Crime-solving rate by Gardaí has dropped 'significantly'

The crime-solving rate by gardaí has dropped substantially over a five-year period, according to the Central Statistics Office.

The fall in detections between 2010 and 2014 includes significant reductions in relation to sexual offences, burglaries, and robberies.

The CSO explains that the main criteria for classifying an offence as ‘detected’ is when criminal proceedings have been commenced for the offence. However, there are scenarios where crimes may be detected but prosecution is not initiated, including in cases where the perpetrator is dead or is a juvenile or where a key witness will not give evidence, and these are a significant factor in the discrepancy between detected cases and the number of convictions.

Fewer than half of all recorded sex offences and less than a fifth of burglaries in 2014 were detected.

Garda HQ is concerned at the overall downward trend, which is understood to have continued in 2015 and 2016, and have put measures in place to address it.

Senior gardaí suggest factors include a loss of experienced senior investigators and managers, antiquated technology and improved forensic awareness among criminals such as burglars.

The CSO analysis shows a fraction of many recorded crimes end in court, including a fifth of recorded sex crimes and around one eighth of burglaries.

The CSO report also shows that recorded crime has dropped, in many cases by as much as 40%, across 13 of 16 crime categories.

In relation to detections, the trend shows substantial reductions in half of the 16 categories, with marginal falls in another three. The detection rate remained the same in four cases, while in just one case the detection rate went marginally up.

The most prominent reductions in detection rates between 2010-2014 were:

  • Homicide rates: from 83% in 2010 to 79% in 2014;
  • Sexual offences: from 65% to 47%;
  • Kidnapping rates: from 60% to 47%;
  • Robbery rates: from 53% to 40%;
  • Burglary rates: from 25% to 18%.

Almost six out of 10 assaults were detected, falling slightly over the time period. Some nine out of 10 weapons and explosive offences were detected in 2014. This was mainly due to high detection rates for offensive weapons (eg, knives), as just two-thirds of firearms offences and only a third of explosive offences were solved.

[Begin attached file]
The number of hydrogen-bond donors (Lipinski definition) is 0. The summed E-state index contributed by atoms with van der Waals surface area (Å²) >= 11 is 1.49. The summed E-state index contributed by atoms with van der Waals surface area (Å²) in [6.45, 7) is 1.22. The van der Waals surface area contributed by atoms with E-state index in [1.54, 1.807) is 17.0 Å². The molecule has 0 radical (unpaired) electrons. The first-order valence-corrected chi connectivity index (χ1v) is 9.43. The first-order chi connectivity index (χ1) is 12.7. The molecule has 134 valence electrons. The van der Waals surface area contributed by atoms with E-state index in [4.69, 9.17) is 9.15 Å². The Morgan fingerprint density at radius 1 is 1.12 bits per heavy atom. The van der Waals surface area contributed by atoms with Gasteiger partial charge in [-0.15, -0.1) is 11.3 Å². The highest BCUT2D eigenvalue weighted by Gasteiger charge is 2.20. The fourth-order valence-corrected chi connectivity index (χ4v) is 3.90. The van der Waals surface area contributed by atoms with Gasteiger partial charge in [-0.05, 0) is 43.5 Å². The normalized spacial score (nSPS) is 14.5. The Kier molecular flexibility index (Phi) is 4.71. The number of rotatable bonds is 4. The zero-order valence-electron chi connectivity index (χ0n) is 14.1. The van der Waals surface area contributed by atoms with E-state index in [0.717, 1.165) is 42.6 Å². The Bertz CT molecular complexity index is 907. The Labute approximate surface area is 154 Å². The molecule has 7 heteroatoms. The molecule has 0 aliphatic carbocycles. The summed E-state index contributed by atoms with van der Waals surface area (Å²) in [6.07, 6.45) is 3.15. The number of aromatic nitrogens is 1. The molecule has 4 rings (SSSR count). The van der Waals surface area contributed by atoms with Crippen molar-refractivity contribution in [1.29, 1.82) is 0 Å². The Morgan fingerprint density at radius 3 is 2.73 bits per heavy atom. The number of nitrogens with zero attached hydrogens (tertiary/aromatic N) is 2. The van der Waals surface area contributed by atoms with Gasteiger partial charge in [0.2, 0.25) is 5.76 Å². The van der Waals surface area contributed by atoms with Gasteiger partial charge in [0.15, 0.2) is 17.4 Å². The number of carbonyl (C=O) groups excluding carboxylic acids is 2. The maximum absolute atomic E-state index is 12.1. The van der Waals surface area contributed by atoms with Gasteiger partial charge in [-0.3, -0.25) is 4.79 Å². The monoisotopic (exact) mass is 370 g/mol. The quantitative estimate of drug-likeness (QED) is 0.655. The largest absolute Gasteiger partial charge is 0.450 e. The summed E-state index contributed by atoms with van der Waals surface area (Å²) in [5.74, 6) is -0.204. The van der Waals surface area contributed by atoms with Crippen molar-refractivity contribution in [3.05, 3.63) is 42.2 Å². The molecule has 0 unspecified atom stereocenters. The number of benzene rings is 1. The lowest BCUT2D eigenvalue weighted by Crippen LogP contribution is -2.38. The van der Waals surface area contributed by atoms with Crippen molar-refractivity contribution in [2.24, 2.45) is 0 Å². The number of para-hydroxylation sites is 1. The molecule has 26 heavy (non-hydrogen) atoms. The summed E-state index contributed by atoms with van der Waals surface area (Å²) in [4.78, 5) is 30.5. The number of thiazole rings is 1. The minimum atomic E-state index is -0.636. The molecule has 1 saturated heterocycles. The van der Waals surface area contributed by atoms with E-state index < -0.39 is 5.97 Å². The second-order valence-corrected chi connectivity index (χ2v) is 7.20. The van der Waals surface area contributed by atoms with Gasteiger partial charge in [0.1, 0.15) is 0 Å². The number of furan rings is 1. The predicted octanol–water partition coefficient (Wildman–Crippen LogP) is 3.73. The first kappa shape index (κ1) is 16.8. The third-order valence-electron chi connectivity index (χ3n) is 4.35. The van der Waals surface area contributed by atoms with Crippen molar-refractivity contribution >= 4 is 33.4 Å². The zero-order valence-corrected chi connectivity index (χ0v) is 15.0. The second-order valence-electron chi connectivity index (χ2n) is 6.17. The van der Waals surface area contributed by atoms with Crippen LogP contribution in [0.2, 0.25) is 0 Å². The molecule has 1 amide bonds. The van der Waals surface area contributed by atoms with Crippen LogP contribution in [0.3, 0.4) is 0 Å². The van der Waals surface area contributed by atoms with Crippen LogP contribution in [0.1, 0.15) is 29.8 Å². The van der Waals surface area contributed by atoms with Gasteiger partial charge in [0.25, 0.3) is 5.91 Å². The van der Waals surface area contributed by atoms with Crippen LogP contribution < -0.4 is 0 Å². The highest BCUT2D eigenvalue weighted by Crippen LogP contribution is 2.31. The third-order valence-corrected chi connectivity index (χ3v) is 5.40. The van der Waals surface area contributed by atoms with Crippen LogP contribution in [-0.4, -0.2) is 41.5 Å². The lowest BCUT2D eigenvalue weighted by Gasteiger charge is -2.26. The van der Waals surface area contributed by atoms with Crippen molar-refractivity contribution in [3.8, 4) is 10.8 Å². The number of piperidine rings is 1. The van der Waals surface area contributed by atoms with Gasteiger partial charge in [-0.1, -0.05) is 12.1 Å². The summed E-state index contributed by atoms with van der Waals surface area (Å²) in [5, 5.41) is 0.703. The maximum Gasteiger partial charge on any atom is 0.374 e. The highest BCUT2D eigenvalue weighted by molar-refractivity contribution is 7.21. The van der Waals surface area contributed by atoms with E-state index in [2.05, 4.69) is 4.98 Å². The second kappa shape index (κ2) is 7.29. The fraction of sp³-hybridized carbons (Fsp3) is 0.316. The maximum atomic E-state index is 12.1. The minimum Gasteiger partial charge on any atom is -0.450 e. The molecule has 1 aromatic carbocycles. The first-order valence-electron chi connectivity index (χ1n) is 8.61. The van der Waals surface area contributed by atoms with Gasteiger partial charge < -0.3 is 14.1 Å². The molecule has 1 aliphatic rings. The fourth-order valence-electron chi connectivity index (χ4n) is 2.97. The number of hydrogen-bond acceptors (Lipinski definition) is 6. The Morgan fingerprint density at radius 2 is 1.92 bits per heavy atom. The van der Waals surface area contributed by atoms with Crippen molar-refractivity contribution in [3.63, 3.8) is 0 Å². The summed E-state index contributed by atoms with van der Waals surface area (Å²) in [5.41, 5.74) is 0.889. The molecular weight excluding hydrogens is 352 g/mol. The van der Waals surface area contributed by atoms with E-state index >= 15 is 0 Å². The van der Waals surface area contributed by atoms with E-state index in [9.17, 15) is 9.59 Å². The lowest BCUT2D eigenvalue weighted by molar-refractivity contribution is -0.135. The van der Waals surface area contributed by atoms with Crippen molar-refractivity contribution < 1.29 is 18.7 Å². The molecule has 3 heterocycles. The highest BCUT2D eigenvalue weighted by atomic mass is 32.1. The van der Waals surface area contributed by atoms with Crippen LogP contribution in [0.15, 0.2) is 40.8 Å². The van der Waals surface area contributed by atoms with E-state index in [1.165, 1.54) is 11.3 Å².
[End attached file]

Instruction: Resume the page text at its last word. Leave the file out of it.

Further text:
In relation to cases resulting in prosecutions in 2014, the CSO figures show:

  • 65% of recorded homicides (86% of detected homicides) resulted in a prosecution;
  • 20% of recorded sexual offences (42% of detected offences) led to prosecutions;
  • 14% of recorded kidnappings (30% of detected kidnappings) did;
  • 27% of recorded robberies (68% of detected robberies) resulted in prosecutions;
  • 12% of recorded burglaries (69% of detected burglaries) resulted in prosecutions.

In addition, just over a quarter of recorded assaults (less than half of detected assaults) ended in court.

In a statement, a Garda Síochána spokesman said they have been tracking detection rates and were putting in place an improvement plan to address it.

“Measures already implemented including enhanced training for investigators, the use of the DNA tracking system, the recruitment of additional crime analysts, and the establishment of units with specialised skills in specific crime types such as the Drugs and Organised Crime Bureau and the National Protective Service Bureau,” said the spokesman.

“As part of our Modernisation and Renewal Programme, a number of new systems such as Investigations Management, CCTV Management, and expansion of Automatic Number Plate Recognition (ANPR) technology will provide investigators with up-to-date intelligence and technology to effectively investigate all crimes.”

Cliona Saidlear of Rape Crisis Network Ireland said: “While these statistics show significant low rates of detection of sexual violence crimes, it is hard to draw any conclusions from this year’s statistics because we know that major discrepancies in recording data on the Pulse [computer] system were highlighted by the Garda Síochána Inspectorate.”

She said overcoming the “serious gap” in knowledge needed to be taken very seriously by the authorities.


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